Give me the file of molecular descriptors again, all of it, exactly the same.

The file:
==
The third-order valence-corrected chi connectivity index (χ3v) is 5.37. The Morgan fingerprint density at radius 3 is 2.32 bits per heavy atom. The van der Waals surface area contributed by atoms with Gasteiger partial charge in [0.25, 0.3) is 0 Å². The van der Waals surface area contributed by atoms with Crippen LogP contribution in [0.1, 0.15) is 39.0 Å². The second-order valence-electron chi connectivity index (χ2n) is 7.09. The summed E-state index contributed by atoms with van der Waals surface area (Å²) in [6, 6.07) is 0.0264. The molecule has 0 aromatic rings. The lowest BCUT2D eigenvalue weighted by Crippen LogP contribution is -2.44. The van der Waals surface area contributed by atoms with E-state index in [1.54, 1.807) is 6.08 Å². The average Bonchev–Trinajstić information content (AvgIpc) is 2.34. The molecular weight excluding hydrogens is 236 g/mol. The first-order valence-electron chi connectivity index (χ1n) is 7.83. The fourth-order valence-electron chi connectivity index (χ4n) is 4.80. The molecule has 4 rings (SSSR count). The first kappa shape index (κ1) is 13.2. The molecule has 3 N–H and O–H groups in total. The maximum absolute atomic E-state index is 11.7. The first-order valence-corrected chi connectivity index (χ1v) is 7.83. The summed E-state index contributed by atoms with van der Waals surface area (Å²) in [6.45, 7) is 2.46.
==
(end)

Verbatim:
The third-order valence-corrected chi connectivity index (χ3v) is 5.37. The Morgan fingerprint density at radius 3 is 2.32 bits per heavy atom. The van der Waals surface area contributed by atoms with Gasteiger partial charge in [0.25, 0.3) is 0 Å². The van der Waals surface area contributed by atoms with Crippen LogP contribution in [0.1, 0.15) is 39.0 Å². The second-order valence-electron chi connectivity index (χ2n) is 7.09. The summed E-state index contributed by atoms with van der Waals surface area (Å²) in [6, 6.07) is 0.0264. The molecule has 0 aromatic rings. The lowest BCUT2D eigenvalue weighted by Crippen LogP contribution is -2.44. The van der Waals surface area contributed by atoms with E-state index in [1.54, 1.807) is 6.08 Å². The average Bonchev–Trinajstić information content (AvgIpc) is 2.34. The molecular weight excluding hydrogens is 236 g/mol. The first-order valence-electron chi connectivity index (χ1n) is 7.83. The fourth-order valence-electron chi connectivity index (χ4n) is 4.80. The molecule has 4 rings (SSSR count). The first kappa shape index (κ1) is 13.2. The molecule has 3 N–H and O–H groups in total. The maximum absolute atomic E-state index is 11.7. The first-order valence-corrected chi connectivity index (χ1v) is 7.83. The summed E-state index contributed by atoms with van der Waals surface area (Å²) in [6.45, 7) is 2.46.